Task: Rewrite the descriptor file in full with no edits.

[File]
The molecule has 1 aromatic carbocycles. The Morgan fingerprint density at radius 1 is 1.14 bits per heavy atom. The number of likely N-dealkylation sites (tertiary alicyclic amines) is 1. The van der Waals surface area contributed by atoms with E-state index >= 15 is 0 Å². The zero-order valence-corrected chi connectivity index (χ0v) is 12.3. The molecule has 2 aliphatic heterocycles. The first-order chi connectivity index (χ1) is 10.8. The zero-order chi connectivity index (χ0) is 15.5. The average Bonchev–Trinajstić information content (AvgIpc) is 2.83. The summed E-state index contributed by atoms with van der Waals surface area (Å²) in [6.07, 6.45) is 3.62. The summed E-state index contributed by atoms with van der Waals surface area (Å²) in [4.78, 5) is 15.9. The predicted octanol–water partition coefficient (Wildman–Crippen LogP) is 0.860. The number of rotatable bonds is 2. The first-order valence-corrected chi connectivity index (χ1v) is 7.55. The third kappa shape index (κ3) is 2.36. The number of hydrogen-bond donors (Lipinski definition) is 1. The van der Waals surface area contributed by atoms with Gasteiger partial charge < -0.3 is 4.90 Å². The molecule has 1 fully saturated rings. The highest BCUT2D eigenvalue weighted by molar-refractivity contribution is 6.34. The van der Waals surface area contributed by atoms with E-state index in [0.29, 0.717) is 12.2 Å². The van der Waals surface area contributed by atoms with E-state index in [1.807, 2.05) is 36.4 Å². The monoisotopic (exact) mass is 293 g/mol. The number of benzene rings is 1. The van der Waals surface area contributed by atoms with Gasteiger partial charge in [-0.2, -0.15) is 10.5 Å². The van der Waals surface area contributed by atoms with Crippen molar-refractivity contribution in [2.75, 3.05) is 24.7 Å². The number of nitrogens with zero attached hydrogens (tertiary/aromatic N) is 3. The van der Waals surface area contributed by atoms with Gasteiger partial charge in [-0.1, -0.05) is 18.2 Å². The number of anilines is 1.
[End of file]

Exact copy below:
The molecule has 1 aromatic carbocycles. The Morgan fingerprint density at radius 1 is 1.14 bits per heavy atom. The number of likely N-dealkylation sites (tertiary alicyclic amines) is 1. The van der Waals surface area contributed by atoms with E-state index >= 15 is 0 Å². The zero-order valence-corrected chi connectivity index (χ0v) is 12.3. The molecule has 2 aliphatic heterocycles. The first-order chi connectivity index (χ1) is 10.8. The zero-order chi connectivity index (χ0) is 15.5. The average Bonchev–Trinajstić information content (AvgIpc) is 2.83. The summed E-state index contributed by atoms with van der Waals surface area (Å²) in [6.07, 6.45) is 3.62. The summed E-state index contributed by atoms with van der Waals surface area (Å²) in [4.78, 5) is 15.9. The predicted octanol–water partition coefficient (Wildman–Crippen LogP) is 0.860. The number of rotatable bonds is 2. The first-order valence-corrected chi connectivity index (χ1v) is 7.55. The third kappa shape index (κ3) is 2.36. The number of hydrogen-bond donors (Lipinski definition) is 1. The van der Waals surface area contributed by atoms with Gasteiger partial charge < -0.3 is 4.90 Å². The molecule has 1 fully saturated rings. The highest BCUT2D eigenvalue weighted by molar-refractivity contribution is 6.34. The van der Waals surface area contributed by atoms with E-state index in [0.29, 0.717) is 12.2 Å². The van der Waals surface area contributed by atoms with E-state index in [1.807, 2.05) is 36.4 Å². The monoisotopic (exact) mass is 293 g/mol. The number of benzene rings is 1. The van der Waals surface area contributed by atoms with Gasteiger partial charge in [-0.2, -0.15) is 10.5 Å². The van der Waals surface area contributed by atoms with Crippen molar-refractivity contribution in [2.75, 3.05) is 24.7 Å². The number of nitrogens with zero attached hydrogens (tertiary/aromatic N) is 3. The van der Waals surface area contributed by atoms with Gasteiger partial charge in [-0.1, -0.05) is 18.2 Å². The number of anilines is 1.